Zoom Info
yuriorbital:

Scars of concrete
Kętrzyn, Poland 09-2013In the center of a wet and dark forest close to Kętrzyn, Poland, history left some indelible marks. Here was built Wolfsschanze, Adolf Hitler’s first Eastern Front military headquarters in World War II. The complex of bunker, which would become one of several Führerhauptquartiere (Führer Headquarters) located in various parts of occupied Europe, was built for the start of Operation Barbarossa - the invasion of the Soviet Union - in 1941.In October 1944 the Red Army reached the borders of East Prussia during the Baltic Offensive. Hitler departed from the Wolf’s Lair for the final time on 20 November when the Soviet advance reached Angerburg (now Węgorzewo). Two days later the order was given to destroy the complex. However the actual demolition did not take place until the night of 24–25 January 1945.Despite the use of tons of explosives - one bunker required an estimated 8,000 kg of TNT - most of the complex buildings were only partially destroyed due their immense size and reinforced structures, and almost 70 years later, the ruins of the bunkers are still in the forest, gloomy and threatening, covered by a green moss, breaking the quiet of the nature with their sharp edges.Copyright © Yuri Segalerba, All Rights Reserved
Zoom Info
yuriorbital:

Scars of concrete
Kętrzyn, Poland 09-2013In the center of a wet and dark forest close to Kętrzyn, Poland, history left some indelible marks. Here was built Wolfsschanze, Adolf Hitler’s first Eastern Front military headquarters in World War II. The complex of bunker, which would become one of several Führerhauptquartiere (Führer Headquarters) located in various parts of occupied Europe, was built for the start of Operation Barbarossa - the invasion of the Soviet Union - in 1941.In October 1944 the Red Army reached the borders of East Prussia during the Baltic Offensive. Hitler departed from the Wolf’s Lair for the final time on 20 November when the Soviet advance reached Angerburg (now Węgorzewo). Two days later the order was given to destroy the complex. However the actual demolition did not take place until the night of 24–25 January 1945.Despite the use of tons of explosives - one bunker required an estimated 8,000 kg of TNT - most of the complex buildings were only partially destroyed due their immense size and reinforced structures, and almost 70 years later, the ruins of the bunkers are still in the forest, gloomy and threatening, covered by a green moss, breaking the quiet of the nature with their sharp edges.Copyright © Yuri Segalerba, All Rights Reserved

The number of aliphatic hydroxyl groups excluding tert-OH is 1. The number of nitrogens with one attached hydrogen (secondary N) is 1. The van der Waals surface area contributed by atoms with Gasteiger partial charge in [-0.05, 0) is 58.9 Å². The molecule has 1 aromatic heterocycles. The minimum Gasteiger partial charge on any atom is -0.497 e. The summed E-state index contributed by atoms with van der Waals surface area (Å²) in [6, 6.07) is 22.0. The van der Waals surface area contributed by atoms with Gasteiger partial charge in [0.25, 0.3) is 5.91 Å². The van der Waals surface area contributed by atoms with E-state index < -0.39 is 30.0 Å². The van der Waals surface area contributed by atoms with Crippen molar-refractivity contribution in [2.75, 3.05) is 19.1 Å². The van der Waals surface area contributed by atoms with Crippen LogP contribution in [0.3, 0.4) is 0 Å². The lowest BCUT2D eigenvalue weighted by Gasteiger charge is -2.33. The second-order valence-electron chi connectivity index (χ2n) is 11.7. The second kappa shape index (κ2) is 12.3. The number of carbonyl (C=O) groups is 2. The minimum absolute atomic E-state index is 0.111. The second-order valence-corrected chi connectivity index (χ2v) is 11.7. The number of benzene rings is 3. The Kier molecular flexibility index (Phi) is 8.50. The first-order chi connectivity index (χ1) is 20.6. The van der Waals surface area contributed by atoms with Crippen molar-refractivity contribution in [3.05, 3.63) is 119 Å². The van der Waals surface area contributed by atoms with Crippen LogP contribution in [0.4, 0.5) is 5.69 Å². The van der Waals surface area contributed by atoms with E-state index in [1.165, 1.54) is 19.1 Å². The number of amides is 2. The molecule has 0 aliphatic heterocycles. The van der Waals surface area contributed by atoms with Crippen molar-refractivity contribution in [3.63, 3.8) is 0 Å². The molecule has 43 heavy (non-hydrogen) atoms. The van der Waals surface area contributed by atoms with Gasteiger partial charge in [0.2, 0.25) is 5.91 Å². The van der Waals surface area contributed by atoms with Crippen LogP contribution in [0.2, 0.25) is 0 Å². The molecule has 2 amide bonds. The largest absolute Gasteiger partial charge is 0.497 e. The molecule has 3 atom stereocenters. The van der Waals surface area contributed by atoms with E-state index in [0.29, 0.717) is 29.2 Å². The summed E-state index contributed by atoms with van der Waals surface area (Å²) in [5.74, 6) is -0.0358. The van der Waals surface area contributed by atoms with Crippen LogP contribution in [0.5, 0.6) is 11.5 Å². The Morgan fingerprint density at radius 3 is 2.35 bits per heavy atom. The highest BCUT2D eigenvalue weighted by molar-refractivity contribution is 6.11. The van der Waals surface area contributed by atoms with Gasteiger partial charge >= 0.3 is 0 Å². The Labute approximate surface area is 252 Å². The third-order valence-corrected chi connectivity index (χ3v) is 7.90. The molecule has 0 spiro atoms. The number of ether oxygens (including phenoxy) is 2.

Zoom Info
yuriorbital:

Scars of concrete
Kętrzyn, Poland 09-2013In the center of a wet and dark forest close to Kętrzyn, Poland, history left some indelible marks. Here was built Wolfsschanze, Adolf Hitler’s first Eastern Front military headquarters in World War II. The complex of bunker, which would become one of several Führerhauptquartiere (Führer Headquarters) located in various parts of occupied Europe, was built for the start of Operation Barbarossa - the invasion of the Soviet Union - in 1941.In October 1944 the Red Army reached the borders of East Prussia during the Baltic Offensive. Hitler departed from the Wolf’s Lair for the final time on 20 November when the Soviet advance reached Angerburg (now Węgorzewo). Two days later the order was given to destroy the complex. However the actual demolition did not take place until the night of 24–25 January 1945.Despite the use of tons of explosives - one bunker required an estimated 8,000 kg of TNT - most of the complex buildings were only partially destroyed due their immense size and reinforced structures, and almost 70 years later, the ruins of the bunkers are still in the forest, gloomy and threatening, covered by a green moss, breaking the quiet of the nature with their sharp edges.Copyright © Yuri Segalerba, All Rights Reserved
Zoom Info
yuriorbital:

Scars of concrete
Kętrzyn, Poland 09-2013In the center of a wet and dark forest close to Kętrzyn, Poland, history left some indelible marks. Here was built Wolfsschanze, Adolf Hitler’s first Eastern Front military headquarters in World War II. The complex of bunker, which would become one of several Führerhauptquartiere (Führer Headquarters) located in various parts of occupied Europe, was built for the start of Operation Barbarossa - the invasion of the Soviet Union - in 1941.In October 1944 the Red Army reached the borders of East Prussia during the Baltic Offensive. Hitler departed from the Wolf’s Lair for the final time on 20 November when the Soviet advance reached Angerburg (now Węgorzewo). Two days later the order was given to destroy the complex. However the actual demolition did not take place until the night of 24–25 January 1945.Despite the use of tons of explosives - one bunker required an estimated 8,000 kg of TNT - most of the complex buildings were only partially destroyed due their immense size and reinforced structures, and almost 70 years later, the ruins of the bunkers are still in the forest, gloomy and threatening, covered by a green moss, breaking the quiet of the nature with their sharp edges.Copyright © Yuri Segalerba, All Rights Reserved
Zoom Info